Written by Pamela Greet
A kerosene tin of cane-toads was one of the things my grandfather carried with him from Babinda in Queensland when he moved his young family to the Burdekin to start his own farm in 1920-something. They had to clear flood plains to plant their first crops and for maybe ten years, there were koalas living in the uncleared paddock in front of the little two roomed house my grandfather built from timber milled locally. By the time I was born in 1957 that paddock, too, had been cleared. My parents together with my Mum’s brother and his wife, leased it to grow a crop of tomatoes. On the proceeds, my uncle put a down payment on a motorbike with a sidecar to transport his wife and three young kids (yes, there are photos) and my parents purchased a second hand Morris Major. My cousin and I have forever been dubbed tomato babies as we were both about to pop out when the tomatoes were being picked, washed and packed.
Am I atoning for what we might now dub environmental vandalism? In the days of my grandfather it was what you had to do to survive – too much hind-sight can paralyse.
There was no special revelatory moment between the environment and me. This is a relationship shaped from a lifetime of experiences informing my sense of awe at the wonders of nature.
I am just two when my heavily pregnant mother is bitten on the ankle while weeding the bank at the front of our house, by a slender green snake. She is deadly calm as she scoops up my sister and me, carries us into the kitchen where she sharpens the knife she uses to cut meat, after boiling the kettle and pouring it over the blade of the knife, puts on a tourniquet and cuts her ankle, bandages it, then drives all of us to the hospital. My Dad is coaching a cricket team. We do not have a phone – it is 1960.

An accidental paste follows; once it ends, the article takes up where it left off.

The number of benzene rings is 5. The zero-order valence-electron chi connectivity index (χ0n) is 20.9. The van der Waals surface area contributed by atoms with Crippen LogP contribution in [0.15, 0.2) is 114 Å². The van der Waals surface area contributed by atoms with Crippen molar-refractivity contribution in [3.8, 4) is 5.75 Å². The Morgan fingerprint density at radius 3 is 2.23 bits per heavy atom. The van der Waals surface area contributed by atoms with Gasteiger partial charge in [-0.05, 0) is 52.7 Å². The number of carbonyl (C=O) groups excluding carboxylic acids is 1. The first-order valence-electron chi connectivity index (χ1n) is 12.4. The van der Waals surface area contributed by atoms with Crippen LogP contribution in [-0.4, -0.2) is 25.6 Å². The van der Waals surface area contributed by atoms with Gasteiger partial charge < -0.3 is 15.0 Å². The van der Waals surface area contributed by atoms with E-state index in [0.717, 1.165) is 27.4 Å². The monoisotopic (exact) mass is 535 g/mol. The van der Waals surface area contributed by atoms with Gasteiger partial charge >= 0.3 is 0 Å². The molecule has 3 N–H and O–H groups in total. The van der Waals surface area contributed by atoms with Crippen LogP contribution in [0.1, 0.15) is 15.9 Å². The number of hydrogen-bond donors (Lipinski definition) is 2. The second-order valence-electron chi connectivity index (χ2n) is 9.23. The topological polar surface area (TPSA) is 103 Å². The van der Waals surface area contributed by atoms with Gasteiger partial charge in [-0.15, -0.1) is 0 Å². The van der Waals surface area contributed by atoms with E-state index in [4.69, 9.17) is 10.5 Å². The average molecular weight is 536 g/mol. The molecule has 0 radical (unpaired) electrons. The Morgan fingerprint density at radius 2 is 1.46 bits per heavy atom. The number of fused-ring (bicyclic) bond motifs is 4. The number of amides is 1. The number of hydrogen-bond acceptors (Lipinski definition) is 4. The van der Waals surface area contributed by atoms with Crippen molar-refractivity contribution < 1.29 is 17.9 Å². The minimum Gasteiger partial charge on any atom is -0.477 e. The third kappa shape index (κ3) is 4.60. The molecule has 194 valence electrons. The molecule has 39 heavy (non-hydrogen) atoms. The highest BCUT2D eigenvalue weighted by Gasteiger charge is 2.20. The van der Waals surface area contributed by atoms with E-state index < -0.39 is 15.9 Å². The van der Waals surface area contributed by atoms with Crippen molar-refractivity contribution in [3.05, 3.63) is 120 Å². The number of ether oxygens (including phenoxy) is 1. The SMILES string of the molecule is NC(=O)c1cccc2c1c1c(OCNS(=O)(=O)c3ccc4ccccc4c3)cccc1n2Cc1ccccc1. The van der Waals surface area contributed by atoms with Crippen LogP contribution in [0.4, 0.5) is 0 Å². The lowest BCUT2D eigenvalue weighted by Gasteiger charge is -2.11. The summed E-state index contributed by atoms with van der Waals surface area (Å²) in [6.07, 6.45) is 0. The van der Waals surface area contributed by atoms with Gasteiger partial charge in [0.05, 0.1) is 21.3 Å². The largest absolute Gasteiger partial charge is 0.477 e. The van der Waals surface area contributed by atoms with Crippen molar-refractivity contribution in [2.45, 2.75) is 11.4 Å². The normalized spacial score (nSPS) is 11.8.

I am six. We herd the soldier crabs into armies and set them to battle each other on the beach at Woodgate. I rescue a bee from a spider web in the garden and it thanks me by suicidally stinging me. I fall in love with a giant stick insect I meet climbing a loquat tree in our backyard. To this day if I believed in reincarnation I would know I was formerly a preying mantis.
I grew up in a household without a television in the 1960s and 70s. My parents loved the bush. Every weekend was spent exploring creeks and valleys just for the joy of plunging into the fecundity of the rainforests of north Qld- Mt Spec, Mt Fox, Wallaman or Jourama Falls, camping at Murray Upper, the Boulders, or Mossman Gorge.
Thanks to my Grade 8 English teacher Pam Gilbert I fell in love with the environment again through the poetry of Judith Wright which was populated with trees, the shapes of the landscape, the perfection of birds. A Save the Reef sticker supporting the campaign launched by Judith Wright in 1967 was the only sticker ever allowed on my parents’ car. Not many people are aware now of this first campaign to save the reef, led by a poet. We could all usefully read The Coral Battleground to revisit the issues and to appreciate the politics and how far we have come in terms of the value the public attaches to the environment.
I was about fifteen when I joined a street theatre troop in the cultural desert Townsville, that designed all-singing all-dancing protests against the Mary Kathleen Uranium Mine. Looking back my ignorance at that time now disturbs me greatly. I had no clue where the Mary Kathleen mine was located nor what were to be the longer term impacts of the mine. I don’t believe Mary Kathleen was ‘on the map’ in my Jacaranda school atlas.